Military Campaigns of the Beast

SYNOPSIS - The language of war is used in Revelation to portray the attacks of the Dragon against the saints – Revelation 11:7, 12:17, 13:7.

Map Plan - Photo by Glenn Carstens-Peters on Unsplash
T
he book of Revelation uses the language and imagery of war to illustrate the efforts by Satan and his earthly agents to destroy the “saints” of the “Lamb.” The book shows no interest in conventional or nuclear wars between nation-states; instead, the “Dragon” is determined to annihilate the church before his allotted time expires. To achieve victory over believers, he uses deception, compromise, and persecution. - [Photo by Glenn Carstens-Peters on Unsplash].

The references to “war” employ the Greek verb polemeō and its noun form (polemos). For example, both words are used to describe the cosmic battle presented in chapter 12 when “war (polemos) arose in heaven” between the “Dragon and his angels” and “Michael and his angels.”

From such terminology, it is easy to conclude that conventional military campaigns are portrayed. However, on closer examination, the “battles” are waged between Satan and the “Lamb” through their respective earthly followers. The Devil is expelled from the courts of heaven, so he wages brutal combat against the earthly followers of the “Lamb.”

Most relevant are the battle scenes that describe a final assault against the church by Satan just prior to the end of the age. In the interim, the cosmic battles between the “Lamb” and the “Dragon” manifest in the daily lives of Christians as they endure false teachings, deceivers, and persecution – But a day will come when the Devil assembles all his forces in a last-ditch attempt to destroy the people of God.
  • (Revelation 11:7) – “And as soon as they have completed their witnessing, the wild-beast that is to come up out of the abyss will make war with them, and overcome them, and slay them.” (The Emphasized Bible).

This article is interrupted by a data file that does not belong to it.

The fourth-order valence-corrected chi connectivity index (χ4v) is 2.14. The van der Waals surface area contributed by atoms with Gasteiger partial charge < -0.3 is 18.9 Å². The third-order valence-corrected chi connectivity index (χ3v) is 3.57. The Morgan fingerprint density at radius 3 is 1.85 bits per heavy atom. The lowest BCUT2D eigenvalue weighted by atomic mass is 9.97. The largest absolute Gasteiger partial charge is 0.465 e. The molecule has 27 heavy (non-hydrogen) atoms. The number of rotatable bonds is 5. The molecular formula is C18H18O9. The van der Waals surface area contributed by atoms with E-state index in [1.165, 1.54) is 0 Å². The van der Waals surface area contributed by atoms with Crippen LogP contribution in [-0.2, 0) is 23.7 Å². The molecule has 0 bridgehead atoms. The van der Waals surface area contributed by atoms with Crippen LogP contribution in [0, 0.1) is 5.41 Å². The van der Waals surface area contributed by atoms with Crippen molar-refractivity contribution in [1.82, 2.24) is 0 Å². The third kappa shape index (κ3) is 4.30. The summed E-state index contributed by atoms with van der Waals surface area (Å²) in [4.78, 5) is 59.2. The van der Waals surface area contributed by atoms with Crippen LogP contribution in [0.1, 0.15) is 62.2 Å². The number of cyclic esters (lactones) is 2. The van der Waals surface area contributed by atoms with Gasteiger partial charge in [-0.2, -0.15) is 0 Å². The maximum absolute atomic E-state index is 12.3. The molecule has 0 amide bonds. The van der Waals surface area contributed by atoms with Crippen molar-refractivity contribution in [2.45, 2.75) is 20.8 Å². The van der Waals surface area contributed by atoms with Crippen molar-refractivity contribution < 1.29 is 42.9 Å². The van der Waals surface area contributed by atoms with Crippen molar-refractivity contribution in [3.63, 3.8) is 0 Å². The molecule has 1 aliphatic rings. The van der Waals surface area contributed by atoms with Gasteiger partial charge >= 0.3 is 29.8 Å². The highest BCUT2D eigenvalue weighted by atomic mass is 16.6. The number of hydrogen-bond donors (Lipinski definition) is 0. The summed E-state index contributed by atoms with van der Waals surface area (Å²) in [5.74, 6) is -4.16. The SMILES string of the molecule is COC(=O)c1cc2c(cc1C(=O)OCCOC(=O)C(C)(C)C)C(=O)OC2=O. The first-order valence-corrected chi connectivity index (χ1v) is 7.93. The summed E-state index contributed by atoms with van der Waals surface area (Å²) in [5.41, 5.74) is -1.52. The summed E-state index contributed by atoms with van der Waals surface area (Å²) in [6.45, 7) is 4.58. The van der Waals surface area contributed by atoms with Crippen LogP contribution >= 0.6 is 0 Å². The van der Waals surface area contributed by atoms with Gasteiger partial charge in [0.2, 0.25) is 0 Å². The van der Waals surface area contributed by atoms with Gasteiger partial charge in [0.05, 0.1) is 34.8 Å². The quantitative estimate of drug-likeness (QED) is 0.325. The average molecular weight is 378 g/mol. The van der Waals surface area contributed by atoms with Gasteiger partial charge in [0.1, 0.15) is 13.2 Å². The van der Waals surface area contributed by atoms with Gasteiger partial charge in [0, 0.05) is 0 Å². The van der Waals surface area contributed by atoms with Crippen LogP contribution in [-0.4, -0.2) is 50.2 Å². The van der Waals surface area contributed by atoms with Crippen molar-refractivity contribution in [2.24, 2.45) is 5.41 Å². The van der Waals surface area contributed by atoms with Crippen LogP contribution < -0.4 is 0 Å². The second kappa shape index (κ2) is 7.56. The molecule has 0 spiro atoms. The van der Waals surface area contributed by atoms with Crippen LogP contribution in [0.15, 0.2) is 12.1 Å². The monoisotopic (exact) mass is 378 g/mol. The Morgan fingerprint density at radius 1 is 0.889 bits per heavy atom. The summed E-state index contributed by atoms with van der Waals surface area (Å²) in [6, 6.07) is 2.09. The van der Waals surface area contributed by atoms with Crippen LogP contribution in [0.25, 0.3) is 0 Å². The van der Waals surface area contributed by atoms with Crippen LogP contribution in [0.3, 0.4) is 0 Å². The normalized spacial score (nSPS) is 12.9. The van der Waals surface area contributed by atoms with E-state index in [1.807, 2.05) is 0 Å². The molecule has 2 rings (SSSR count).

The “Beast” is first seen in Revelation in chapter 11 when it “ascends from the Abyss” to wage war against the “two witnesses”:
  • And when they complete their testimony, the Beast, the one that is ASCENDING out of the Abyss, will make war with them, and prevail over them, and kill them” – (Revelation 11:7).
The verb tense is noteworthy. John saw this figure “ascending” from the “Abyss,” here, described with a present tense participle - Action in progress. The ascent was an ongoing process even in John’s day.

The Greek verb rendered “prevail” or nikaō means “to conquer, overcome.” It is the same verb found in the letters to the seven churches in the several exhortations for believers “to overcome.” The ascent of the “Beast” results in “war” and “victory” over the “two witnesses.” However, it will not be released to “ascend” until the witnesses “complete” their prophetic ministry.

The “two witnesses” are not two individual men - They are identified as “two lampstands,” and in Revelation, “lampstands” represent churches. After the “Beast” “slays” them, the “inhabitants of the earth” rejoice because their prophetic words had “tormented” them - (Revelation 1:20, Zechariah 4:1-3).

The “war” with the “two witnesses” represents the persecution of the church by Satan. Although he “overcomes” and kills them, it is a hollow victory quickly overturned by the intervention of God when the seventh trumpet sounds - (Revelation 11:15-19).

In Chapter 12, Satan is defeated and cast out of heaven.  Enraged, he descends to the earth to “make war” with the “seed” of the woman; that is, with “those who are keeping the commandments of God and who have the witness of Jesus” - (Revelation 12:12-17).

The same two Greek words are used that were employed in Chapter 11 for the “war” against the “two witnesses.” The same reality is in view, though from different perspectives. As before, the forces of Satan wage “war” on followers of the “Lamb,” those “who have the witness of Jesus,” not against other nation-states.